The roof is hinged with piano hinge on the right-hand side (the hinge is just visible in the large photo), and only opens about 90 degrees. The hinge was sprayed with cold galvanising before installation for increased rust protection. Fascia boards were used on the front and left sides on the roof for additional protection against the weather. I didn't go to the extent of extending the fascia down to form a baffle completely covering the entry hole; this was partly because it would have added even more weight to an already heavy box, and partly because it would have made it move difficult for possums to enter the box from above.

Inside the box (not visible), the corroded galvanised iron climbing mesh was removed and replaced by a ladder-like arrangement of three wooden rungs.

 

Instead of attaching directly to the tree, the new box is removable by the use of stirrups which slot over a frame that attaches to the tree. The stirrups were made from strips of 20 mm x 3 mm mild steel bar. After bending to shape, these were cleaned and sprayed with cold galvanising before attaching to the box. Attachment is by 4 x 1 inch long by 1/4 inch diameter galvanised cup-head bolts at each end. The bolt heads on the inside of the box are covered by strips of wood to protect the possums from the metal if it heats up during hot weather, and also to prevent them from licking the galvanised coating. The current resident of the box, Queek, is particularly fond of licking it all over, so we've avoided any paint, glue or exposed metal on the inside.

Just visible under the fascia board at the top is a catch used to ensure the box lid stays closed in high winds.

 

This is the frame before it was attached to the tree. The long bolts on the right are 130mm long M8 (i.e. 8 mm dia) coach bolts, which are used to attach the frame to the tree. The thick cup-like grey washers on these bolts are a soft rubber material intended for use on polycarbonate roofing and are used to give some flexibility to allow for growth of the tree. These washers are also used between the horizontal rails of the framework and the angle brackets to give additional flexibility.

As with the stirrups, all metalwork has been sprayed with cold galvanising; I bought a can of the stuff, so I thought I might as well use it. The wooden part of the frame is made from second-hand pieces of hardwood (probably redgum).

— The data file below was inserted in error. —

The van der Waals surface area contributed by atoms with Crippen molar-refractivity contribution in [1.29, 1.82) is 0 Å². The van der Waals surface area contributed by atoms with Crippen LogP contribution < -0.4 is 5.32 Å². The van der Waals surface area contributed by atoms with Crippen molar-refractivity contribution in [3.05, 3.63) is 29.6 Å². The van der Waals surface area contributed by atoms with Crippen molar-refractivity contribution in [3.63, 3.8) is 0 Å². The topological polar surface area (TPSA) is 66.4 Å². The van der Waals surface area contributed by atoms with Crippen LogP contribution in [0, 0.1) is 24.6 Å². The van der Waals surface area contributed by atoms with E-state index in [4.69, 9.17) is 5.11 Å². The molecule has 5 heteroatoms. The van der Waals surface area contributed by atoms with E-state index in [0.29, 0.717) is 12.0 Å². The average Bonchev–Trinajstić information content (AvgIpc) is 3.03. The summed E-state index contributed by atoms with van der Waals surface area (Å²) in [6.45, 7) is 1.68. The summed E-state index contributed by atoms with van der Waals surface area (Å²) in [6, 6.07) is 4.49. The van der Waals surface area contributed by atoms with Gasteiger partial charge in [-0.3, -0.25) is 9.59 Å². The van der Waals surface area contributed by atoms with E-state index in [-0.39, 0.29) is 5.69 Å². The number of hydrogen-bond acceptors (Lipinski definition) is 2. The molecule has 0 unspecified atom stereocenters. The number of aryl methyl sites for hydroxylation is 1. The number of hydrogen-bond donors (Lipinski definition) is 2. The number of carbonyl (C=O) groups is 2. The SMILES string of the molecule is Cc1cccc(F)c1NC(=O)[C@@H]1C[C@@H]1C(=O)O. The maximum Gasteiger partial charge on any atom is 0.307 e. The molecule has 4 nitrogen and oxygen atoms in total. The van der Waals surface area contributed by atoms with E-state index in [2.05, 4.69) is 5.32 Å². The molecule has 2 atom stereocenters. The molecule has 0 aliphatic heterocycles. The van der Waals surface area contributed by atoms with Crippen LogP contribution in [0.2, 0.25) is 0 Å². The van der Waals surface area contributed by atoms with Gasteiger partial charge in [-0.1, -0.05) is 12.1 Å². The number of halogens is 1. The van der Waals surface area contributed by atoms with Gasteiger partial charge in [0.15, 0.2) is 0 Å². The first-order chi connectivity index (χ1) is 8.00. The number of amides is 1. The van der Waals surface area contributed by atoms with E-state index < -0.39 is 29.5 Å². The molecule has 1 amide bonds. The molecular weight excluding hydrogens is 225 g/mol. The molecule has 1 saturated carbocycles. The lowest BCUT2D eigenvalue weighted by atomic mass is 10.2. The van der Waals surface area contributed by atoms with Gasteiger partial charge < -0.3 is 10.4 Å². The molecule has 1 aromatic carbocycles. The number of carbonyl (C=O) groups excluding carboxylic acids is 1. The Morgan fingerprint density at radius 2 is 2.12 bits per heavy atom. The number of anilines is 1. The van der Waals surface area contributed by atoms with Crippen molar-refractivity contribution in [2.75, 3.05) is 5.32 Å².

You can see that the construction of the frame allows the wooden sections to pivot about a vertical axis. Also the slots in the horizontal rails allow the bottom and top of each wooden section to be adjusted in a left/right direction independently. In other words, there's a lot of freedom to adjust it to fit an irregular tree trunk.

 

This shows the frame in relation to the box. Detached...

 

... and attached.

When the box was eventually attached to the tree, a large cable tie was strapped around the upper rail/stirrup to prevent the box from lifting off if, for instance, it was struck by a branch during a storm.

 

Here is the framework bolted to the tree. Even on this relatively straight section of trunk an extra block of wood had to be inserted behind the frame at the top left to even it up. It actually took quite a bit of fiddling around to ensure that the top and bottom rails ended up level and parallel. You will notice that the top rail is standing further out from the tree than the bottom one. This will cause the box to tilt forward slightly and was done deliberately; it promotes runoff of rain from the roof and also prevents the lid of the box from hitting the tree when opened.

The wood of the tree, which I believe is a flooded gum (E. grandis) was very tough and it was necessary to drill holes for the mounting bolts. I used a 6 mm dia spade bit for this.

The dark patches on the tree trunk immediately below the frame are where the previous box had been attached. The callousing in this area made the trunk so uneven that it was necessary to mount the box higher up the tree. The previous box was 4.2 meters above ground level; the new box is closer to 5 m.

You will notice the top of the ladder is tied to the tree with rope. This is an important safety precaution. Another piece of rope is looped over a higher up branch and hangs down to the left, this was used to hold the frame up while attaching it to the tree, and was later also used for lifting the box into place, as it was far too heavy and awkward to carry up the ladder.

 

Five meters is a long way up and this is why you want to secure the ladder to the tree with rope. I also found it very helpful to hang any large tools I needed from ropes. You can probably see a cordless drill dangling behind the ladder.

Heights are dangerous, but not if you use your common sense. Plan it properly, make everything secure and take your time. If something is too difficult to do on the top of a ladder (e.g. because you only have one free hand), work out a different way to do it.

 

This shows the box finally in place on the tree. The camera flash makes the box look lighter than it does in reality.

The box was hoisted into place using a rope tied through the hole in the front of the box. This was a safe method because the box didn't have to be carried up the ladder and there was never any danger of it falling, however this was less convenient than it could have been because, with the lid open, the box dangled at an odd angle and was difficult to slot over the supports. In future, it would be worth looking at different ways of lifting the box; perhaps some sort of sling could be looped around the box, or perhaps one or more lifting eyes could be attached to the box.

 

And this is the box with the camera connected up. 25 mm electrical conduit was used to protect the cable. This proved much easier to thread the cable through than the 20 mm conduit I used last time.

At the time this photo was taken there was actually a possum (Queek) sleeping in the box.